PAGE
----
Article

Structural basis for high-affinity peptide inhibition of p53 interactions with MDM2 and MDMX.

Institute of Human Virology, University of Maryland School of Medicine, 725 West Lombard Street, Baltimore, MD 21201, USA.
Proceedings of the National Academy of Sciences (Impact Factor: 9.81). 04/2009; 106(12):4665-70. DOI: 10.1073/pnas.0900947106
Source: PubMed

ABSTRACT The oncoproteins MDM2 and MDMX negatively regulate the activity and stability of the tumor suppressor protein p53--a cellular process initiated by MDM2 and/or MDMX binding to the N-terminal transactivation domain of p53. MDM2 and MDMX in many tumors confer p53 inactivation and tumor survival, and are important molecular targets for anticancer therapy. We screened a duodecimal peptide phage library against site-specifically biotinylated p53-binding domains of human MDM2 and MDMX chemically synthesized via native chemical ligation, and identified several peptide inhibitors of the p53-MDM2/MDMX interactions. The most potent inhibitor (TSFAEYWNLLSP), termed PMI, bound to MDM2 and MDMX at low nanomolar affinities--approximately 2 orders of magnitude stronger than the wild-type p53 peptide of the same length (ETFSDLWKLLPE). We solved the crystal structures of synthetic MDM2 and MDMX, both in complex with PMI, at 1.6 A resolution. Comparative structural analysis identified an extensive, tightened intramolecular H-bonding network in bound PMI that contributed to its conformational stability, thus enhanced binding to the 2 oncogenic proteins. Importantly, the C-terminal residue Pro of PMI induced formation of a hydrophobic cleft in MDMX previously unseen in the structures of p53-bound MDM2 or MDMX. Our findings deciphered the structural basis for high-affinity peptide inhibition of p53 interactions with MDM2 and MDMX, shedding new light on structure-based rational design of different classes of p53 activators for potential therapeutic use.

0 Bookmarks
 · 
164 Views
  • [Show abstract] [Hide abstract]
    ABSTRACT: Proteins composed entirely of unnatural d-amino acids and the achiral amino acid glycine are mirror image forms of their native l-protein counterparts. Recent advances in chemical protein synthesis afford unique and facile synthetic access to domain-sized mirror image d-proteins, enabling protein research to be conducted through ‘the looking glass’ and in a way previously unattainable. d-Proteins can facilitate structure determination of their native l-forms that are difficult to crystallize (racemic X-ray crystallography); d-proteins can serve as the bait for library screening to ultimately yield pharmacologically superior d-peptide/d-protein therapeutics (mirror-image phage display); d-proteins can also be used as a powerful mechanistic tool for probing molecular events in biology. This review examines recent progress in the application of mirror image proteins to structural biology, drug discovery, and immunology.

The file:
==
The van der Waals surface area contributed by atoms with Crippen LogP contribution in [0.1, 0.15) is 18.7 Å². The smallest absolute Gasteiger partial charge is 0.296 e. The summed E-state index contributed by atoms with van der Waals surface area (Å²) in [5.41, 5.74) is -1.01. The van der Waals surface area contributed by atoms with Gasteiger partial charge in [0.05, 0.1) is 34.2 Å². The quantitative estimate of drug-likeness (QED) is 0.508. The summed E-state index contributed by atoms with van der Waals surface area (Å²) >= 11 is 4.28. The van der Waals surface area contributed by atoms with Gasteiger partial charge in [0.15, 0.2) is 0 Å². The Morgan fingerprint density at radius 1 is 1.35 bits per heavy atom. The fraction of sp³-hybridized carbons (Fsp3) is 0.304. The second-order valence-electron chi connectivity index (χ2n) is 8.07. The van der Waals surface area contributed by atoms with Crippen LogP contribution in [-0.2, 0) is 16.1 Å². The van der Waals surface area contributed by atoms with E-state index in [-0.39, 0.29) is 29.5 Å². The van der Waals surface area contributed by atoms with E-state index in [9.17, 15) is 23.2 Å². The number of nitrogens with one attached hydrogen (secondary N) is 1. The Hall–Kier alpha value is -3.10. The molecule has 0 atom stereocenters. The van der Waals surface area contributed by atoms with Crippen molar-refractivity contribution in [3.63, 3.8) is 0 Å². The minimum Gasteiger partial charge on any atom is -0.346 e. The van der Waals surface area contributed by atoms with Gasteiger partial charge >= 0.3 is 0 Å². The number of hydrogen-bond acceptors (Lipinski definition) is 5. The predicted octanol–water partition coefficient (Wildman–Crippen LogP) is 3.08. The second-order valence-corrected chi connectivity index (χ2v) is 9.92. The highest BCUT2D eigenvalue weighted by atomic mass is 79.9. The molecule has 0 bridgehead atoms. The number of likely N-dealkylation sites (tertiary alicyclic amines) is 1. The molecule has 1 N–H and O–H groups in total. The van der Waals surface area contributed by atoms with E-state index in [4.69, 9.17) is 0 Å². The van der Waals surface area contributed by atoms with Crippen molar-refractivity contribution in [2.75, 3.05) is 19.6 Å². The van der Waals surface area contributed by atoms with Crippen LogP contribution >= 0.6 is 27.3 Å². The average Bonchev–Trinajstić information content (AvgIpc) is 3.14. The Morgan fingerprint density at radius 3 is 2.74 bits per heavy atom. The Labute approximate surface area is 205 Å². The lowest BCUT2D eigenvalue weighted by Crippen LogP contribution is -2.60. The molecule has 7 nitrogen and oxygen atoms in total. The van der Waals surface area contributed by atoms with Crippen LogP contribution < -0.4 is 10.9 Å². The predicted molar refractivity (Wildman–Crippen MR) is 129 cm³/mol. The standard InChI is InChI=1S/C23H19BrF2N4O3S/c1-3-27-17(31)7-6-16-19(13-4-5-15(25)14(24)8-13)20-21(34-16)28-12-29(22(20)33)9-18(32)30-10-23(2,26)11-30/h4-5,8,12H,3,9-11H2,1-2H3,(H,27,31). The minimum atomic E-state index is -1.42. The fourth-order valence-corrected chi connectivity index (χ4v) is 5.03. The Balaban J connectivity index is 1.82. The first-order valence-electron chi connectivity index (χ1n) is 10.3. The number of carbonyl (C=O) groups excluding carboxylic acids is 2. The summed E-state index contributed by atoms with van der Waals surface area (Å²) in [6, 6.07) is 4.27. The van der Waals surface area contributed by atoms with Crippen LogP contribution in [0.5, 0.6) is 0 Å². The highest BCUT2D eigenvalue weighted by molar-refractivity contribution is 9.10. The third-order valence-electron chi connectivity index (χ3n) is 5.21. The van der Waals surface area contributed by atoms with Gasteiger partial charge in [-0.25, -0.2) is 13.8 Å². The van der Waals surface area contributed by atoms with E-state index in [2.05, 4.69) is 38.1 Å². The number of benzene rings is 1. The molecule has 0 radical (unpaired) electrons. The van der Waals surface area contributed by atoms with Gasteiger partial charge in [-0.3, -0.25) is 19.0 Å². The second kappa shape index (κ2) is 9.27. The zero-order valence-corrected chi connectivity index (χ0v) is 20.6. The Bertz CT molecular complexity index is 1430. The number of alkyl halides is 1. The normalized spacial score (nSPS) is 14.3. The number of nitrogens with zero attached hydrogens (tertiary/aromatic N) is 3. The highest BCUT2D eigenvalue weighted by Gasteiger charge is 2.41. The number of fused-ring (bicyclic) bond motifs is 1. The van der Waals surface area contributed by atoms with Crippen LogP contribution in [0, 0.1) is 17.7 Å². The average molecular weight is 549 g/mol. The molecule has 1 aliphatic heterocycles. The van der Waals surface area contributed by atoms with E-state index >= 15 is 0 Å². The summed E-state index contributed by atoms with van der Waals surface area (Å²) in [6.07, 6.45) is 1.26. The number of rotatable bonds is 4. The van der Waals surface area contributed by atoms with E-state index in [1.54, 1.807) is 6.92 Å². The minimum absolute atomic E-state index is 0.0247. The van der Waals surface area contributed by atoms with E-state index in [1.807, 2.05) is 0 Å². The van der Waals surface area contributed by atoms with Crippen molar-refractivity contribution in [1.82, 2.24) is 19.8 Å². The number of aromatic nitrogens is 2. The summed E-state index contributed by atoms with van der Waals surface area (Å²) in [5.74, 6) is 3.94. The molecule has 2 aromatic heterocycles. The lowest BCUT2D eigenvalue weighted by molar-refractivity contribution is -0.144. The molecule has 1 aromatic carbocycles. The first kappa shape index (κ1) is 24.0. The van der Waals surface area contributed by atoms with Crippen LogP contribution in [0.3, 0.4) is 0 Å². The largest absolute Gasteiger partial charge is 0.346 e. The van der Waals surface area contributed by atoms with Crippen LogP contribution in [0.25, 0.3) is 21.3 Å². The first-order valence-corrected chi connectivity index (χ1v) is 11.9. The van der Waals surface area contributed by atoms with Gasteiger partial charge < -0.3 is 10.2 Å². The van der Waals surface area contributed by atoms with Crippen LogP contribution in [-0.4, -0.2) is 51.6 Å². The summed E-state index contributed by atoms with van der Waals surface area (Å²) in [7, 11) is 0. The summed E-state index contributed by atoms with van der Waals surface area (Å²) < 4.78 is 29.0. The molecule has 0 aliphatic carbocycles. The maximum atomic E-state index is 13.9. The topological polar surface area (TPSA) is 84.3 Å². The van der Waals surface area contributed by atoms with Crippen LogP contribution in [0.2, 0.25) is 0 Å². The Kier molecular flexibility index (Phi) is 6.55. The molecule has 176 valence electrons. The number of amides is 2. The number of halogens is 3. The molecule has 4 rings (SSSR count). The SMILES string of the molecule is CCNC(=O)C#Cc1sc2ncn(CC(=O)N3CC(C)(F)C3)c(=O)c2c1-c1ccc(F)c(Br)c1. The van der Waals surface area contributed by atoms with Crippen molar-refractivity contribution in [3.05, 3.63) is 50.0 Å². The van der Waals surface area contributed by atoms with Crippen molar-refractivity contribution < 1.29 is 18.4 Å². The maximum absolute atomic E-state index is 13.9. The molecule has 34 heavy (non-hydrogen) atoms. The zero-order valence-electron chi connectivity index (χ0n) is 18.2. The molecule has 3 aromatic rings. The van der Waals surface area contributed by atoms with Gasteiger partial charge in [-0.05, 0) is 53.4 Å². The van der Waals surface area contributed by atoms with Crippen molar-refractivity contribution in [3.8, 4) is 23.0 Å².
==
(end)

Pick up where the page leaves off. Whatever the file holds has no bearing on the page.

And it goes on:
Current Opinion in Chemical Biology 10/2014; 22:56–61. · 7.65 Impact Factor
  • Source
    [Show abstract] [Hide abstract]
    ABSTRACT: Most inhibitors of Cyclin-dependent kinase 2 (CDK2) target its ATP-binding pocket. It is difficult, however, to use this pocket to design very specific inhibitors because this catalytic pocket is highly conserved in the protein family of CDKs. Here we report some short peptides targeting a noncatalytic pocket near the interface of the CDK2/Cyclin complex. Docking and molecular dynamics simulations were used to select the peptides, and detailed dynamical network analysis revealed that these peptides weaken the complex formation via allosteric interactions. Our experiments showed that upon binding to the noncatalytic pocket, these peptides break the CDK2/Cyclin complex partially and diminish its kinase activity in vitro. The binding affinity of these peptides measured by Surface Plasmon Resonance can reach as low as 0.5 µM.
    PLoS ONE 10/2014; 9(10):e109154. · 3.53 Impact Factor
  • Source
    [Show abstract] [Hide abstract]
    ABSTRACT: Protein-protein interactions (PPIs) play central roles in orchestrating biological processes. While some PPIs are stable, many important ones are transient and hard to detect with conventional approaches. We developed ReBiL, a recombinase enhanced bimolecular luciferase complementation platform, to enable detection of weak PPIs in living cells. ReBiL readily identified challenging transient interactions between an E3 ubiquitin ligase and an E2 ubiquitin-conjugating enzyme. ReBiL's ability to rapidly interrogate PPIs in diverse conditions revealed that some stapled α-helical peptides, a class of PPI antagonists, induce target-independent cytosolic leakage and cytotoxicity that is antagonized by serum. These results explain the requirement for serum-free conditions to detect stapled peptide activity, and define a required parameter to evaluate for peptide antagonist approaches. ReBiL's ability to expedite PPI analysis, assess target specificity and cell permeability, and reveal off-target effects of PPI modifiers should facilitate the development of effective, cell-permeable PPI therapeutics and the elaboration of diverse biological mechanisms. Copyright © 2014 The Authors. Published by Elsevier Inc. All rights reserved.
    Cell reports. 11/2014;

Full-text

Download
52 Downloads
Available from
Jun 2, 2014